A new independent review ordered by Environment Secretary Michael Gove has recommended that rogue waste crime operators could be given new fines if they mislabel their waste to avoid tax rules.
The review also concluded that mandatory electronic tracking of waste could help clamp-down on illegal movements of waste at home and abroad, as well as financial penalties for producers if their waste is found to be deposited illegally.
These recommendations come from a major independent review ordered in June, which looked at the Government’s approach to tackling waste crime.
The review found that the Government should give the criminals responsible greater cause to fear the consequences of their actions.
Environment Secretary Michael Gove said: “The threat to society from waste crime is real. Criminals are running illegal waste sites as a cover for theft, human trafficking, drug running and money laundering.
“It is costing our economy millions of pounds each year and blighting our communities. I welcome today’s review. We are committed to clamping down on these unscrupulous groups and we will set out our next steps in our forthcoming Resources and Waste Strategy.”
Other recommendations include:
- A Joint Unit for Waste Crime (JUWC) led by the Environment Agency with the Police, Crime Commissioners, HMRC and waste industry representatives working together to tackle the most serious cases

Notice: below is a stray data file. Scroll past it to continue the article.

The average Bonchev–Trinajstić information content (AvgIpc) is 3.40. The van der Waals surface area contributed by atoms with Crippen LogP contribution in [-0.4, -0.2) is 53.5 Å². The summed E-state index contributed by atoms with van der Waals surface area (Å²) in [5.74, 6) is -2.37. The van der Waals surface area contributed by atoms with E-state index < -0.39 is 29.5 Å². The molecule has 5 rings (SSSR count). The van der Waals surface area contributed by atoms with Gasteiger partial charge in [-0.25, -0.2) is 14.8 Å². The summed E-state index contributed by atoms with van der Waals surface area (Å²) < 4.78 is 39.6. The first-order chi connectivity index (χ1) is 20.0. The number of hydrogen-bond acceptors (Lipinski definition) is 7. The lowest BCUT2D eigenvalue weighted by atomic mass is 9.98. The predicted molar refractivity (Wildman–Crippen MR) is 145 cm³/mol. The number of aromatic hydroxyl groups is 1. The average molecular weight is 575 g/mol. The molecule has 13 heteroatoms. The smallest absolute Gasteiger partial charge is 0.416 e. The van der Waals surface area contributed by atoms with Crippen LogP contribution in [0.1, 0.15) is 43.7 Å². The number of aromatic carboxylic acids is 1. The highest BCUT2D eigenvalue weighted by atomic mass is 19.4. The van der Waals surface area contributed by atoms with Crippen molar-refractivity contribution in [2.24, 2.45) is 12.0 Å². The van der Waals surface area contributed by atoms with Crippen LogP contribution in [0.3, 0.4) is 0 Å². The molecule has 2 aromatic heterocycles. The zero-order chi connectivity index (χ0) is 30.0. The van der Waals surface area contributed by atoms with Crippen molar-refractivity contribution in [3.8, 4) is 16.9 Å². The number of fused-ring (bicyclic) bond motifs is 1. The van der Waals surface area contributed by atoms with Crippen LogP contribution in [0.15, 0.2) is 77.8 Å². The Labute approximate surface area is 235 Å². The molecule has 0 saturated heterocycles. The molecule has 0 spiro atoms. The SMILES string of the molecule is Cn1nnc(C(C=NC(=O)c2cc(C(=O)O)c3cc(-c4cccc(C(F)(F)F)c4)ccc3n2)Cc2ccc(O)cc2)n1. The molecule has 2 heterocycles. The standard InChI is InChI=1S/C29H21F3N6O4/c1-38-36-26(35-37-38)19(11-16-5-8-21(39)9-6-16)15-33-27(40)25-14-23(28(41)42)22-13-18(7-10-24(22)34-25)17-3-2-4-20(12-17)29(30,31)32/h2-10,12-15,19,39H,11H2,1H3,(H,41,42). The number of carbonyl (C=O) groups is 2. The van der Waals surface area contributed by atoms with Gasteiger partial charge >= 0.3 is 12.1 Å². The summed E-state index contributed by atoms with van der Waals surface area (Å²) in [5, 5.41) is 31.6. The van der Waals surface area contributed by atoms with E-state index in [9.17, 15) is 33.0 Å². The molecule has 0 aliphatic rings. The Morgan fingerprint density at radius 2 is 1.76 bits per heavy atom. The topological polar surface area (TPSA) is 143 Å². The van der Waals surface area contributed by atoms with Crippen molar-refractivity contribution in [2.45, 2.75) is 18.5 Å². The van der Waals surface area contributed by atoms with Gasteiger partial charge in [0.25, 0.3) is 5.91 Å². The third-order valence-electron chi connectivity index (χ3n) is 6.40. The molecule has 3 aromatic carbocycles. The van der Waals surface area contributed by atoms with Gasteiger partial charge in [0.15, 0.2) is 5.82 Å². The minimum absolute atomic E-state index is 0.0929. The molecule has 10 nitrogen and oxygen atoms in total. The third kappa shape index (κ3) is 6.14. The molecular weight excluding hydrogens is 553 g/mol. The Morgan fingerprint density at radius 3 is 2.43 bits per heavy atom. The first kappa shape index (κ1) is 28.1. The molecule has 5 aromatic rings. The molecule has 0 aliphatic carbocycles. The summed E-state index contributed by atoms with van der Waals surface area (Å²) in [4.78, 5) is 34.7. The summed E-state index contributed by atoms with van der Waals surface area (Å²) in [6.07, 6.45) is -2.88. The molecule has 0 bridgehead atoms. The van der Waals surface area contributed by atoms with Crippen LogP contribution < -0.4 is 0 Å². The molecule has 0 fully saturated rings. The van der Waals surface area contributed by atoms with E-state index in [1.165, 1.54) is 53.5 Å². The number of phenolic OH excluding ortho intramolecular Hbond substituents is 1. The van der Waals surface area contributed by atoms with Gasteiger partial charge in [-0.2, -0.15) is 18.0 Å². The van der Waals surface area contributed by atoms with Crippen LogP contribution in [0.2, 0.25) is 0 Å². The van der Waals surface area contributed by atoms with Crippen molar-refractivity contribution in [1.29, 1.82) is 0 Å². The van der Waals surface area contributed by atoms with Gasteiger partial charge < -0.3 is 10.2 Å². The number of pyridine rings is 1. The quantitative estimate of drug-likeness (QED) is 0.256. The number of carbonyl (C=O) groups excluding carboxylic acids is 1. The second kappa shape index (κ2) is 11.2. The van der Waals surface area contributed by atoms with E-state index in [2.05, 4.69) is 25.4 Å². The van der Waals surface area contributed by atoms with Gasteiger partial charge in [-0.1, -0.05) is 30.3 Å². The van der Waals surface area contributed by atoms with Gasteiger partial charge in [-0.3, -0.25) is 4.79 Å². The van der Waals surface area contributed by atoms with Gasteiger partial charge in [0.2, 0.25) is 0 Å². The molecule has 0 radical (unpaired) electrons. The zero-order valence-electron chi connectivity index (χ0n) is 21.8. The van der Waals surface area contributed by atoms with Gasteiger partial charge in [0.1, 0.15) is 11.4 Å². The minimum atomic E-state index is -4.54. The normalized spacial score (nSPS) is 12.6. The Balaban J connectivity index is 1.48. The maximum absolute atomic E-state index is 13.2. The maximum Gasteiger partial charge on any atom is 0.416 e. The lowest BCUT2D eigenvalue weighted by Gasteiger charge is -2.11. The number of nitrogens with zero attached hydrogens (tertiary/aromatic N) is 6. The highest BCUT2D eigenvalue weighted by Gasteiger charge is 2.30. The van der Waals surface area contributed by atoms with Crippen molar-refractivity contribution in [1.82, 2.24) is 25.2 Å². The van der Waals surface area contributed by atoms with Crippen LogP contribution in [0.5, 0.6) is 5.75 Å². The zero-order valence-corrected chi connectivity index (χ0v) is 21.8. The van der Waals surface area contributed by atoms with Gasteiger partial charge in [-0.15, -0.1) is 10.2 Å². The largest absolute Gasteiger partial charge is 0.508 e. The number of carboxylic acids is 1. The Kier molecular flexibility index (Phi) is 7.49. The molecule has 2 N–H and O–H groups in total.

- A national database of registered waste brokers to make it harder for unscrupulous operators to do businesses.
Lizzie Noel, who chaired the review, said: “In this report, we set out how we can modernise the structures, capabilities and powers to manage and reduce the problem of organised waste crime now and in the future.
“Our intention must be to give the criminals responsible real cause to fear the consequences of their actions. Today that is not the case. I would like to record my thanks to my review team, my advisory board, colleagues at Defra and the Environment Agency.”
According to Defra, between 2011 and 2017, the Environment Agency stopped the operation of 5,411 illegal waste sites.
Since 2014, the Environment Agency has been given an extra £60 million by the Government towards enforcement work to tackle waste crime. The extra investment has shown a return of about £5 for every £1 extra spent.
Environment Agency chief executive James Bevan said: “The review rightly recognises the dedication of Environment Agency officers who work tirelessly to bring the criminals to justice. In the last year, the Environment Agency has closed down over 800 illegal waste sites and brought almost 100 successful waste crime prosecutions.
“But there is still more to be done. This report represents an opportunity to ensure we have the right powers, resources and coordination to win this fight.”
The recommendations of the review will be considered and responded to in Defra’s upcoming Resources and Waste Strategy.